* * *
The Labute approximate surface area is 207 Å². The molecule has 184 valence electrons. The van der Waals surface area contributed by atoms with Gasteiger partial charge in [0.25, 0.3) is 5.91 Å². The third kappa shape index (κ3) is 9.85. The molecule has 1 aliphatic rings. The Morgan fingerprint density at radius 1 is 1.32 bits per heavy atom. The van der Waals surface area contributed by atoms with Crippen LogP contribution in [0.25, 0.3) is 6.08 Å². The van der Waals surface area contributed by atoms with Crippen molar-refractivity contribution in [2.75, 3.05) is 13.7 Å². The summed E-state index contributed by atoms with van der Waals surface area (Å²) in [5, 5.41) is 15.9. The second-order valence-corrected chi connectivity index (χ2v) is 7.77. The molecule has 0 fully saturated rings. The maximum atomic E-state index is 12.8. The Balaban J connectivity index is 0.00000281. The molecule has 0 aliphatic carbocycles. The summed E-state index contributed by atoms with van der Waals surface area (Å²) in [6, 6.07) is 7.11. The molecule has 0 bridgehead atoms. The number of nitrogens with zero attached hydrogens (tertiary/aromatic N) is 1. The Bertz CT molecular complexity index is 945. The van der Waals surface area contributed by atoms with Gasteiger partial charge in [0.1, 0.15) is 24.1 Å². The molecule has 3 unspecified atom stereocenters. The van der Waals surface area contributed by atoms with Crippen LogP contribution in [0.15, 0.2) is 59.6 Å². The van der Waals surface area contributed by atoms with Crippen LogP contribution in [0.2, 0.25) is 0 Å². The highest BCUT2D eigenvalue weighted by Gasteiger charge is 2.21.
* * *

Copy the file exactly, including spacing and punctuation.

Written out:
The Labute approximate surface area is 207 Å². The molecule has 184 valence electrons. The van der Waals surface area contributed by atoms with Gasteiger partial charge in [0.25, 0.3) is 5.91 Å². The third kappa shape index (κ3) is 9.85. The molecule has 1 aliphatic rings. The Morgan fingerprint density at radius 1 is 1.32 bits per heavy atom. The van der Waals surface area contributed by atoms with Crippen LogP contribution in [0.25, 0.3) is 6.08 Å². The van der Waals surface area contributed by atoms with Crippen molar-refractivity contribution in [2.75, 3.05) is 13.7 Å². The summed E-state index contributed by atoms with van der Waals surface area (Å²) in [5, 5.41) is 15.9. The second-order valence-corrected chi connectivity index (χ2v) is 7.77. The molecule has 0 fully saturated rings. The maximum atomic E-state index is 12.8. The Balaban J connectivity index is 0.00000281. The molecule has 0 aliphatic carbocycles. The summed E-state index contributed by atoms with van der Waals surface area (Å²) in [6, 6.07) is 7.11. The molecule has 0 bridgehead atoms. The number of nitrogens with zero attached hydrogens (tertiary/aromatic N) is 1. The Bertz CT molecular complexity index is 945. The van der Waals surface area contributed by atoms with Gasteiger partial charge in [0.1, 0.15) is 24.1 Å². The molecule has 3 unspecified atom stereocenters. The van der Waals surface area contributed by atoms with Crippen LogP contribution in [0.15, 0.2) is 59.6 Å². The van der Waals surface area contributed by atoms with Crippen LogP contribution in [0.2, 0.25) is 0 Å². The highest BCUT2D eigenvalue weighted by Gasteiger charge is 2.21.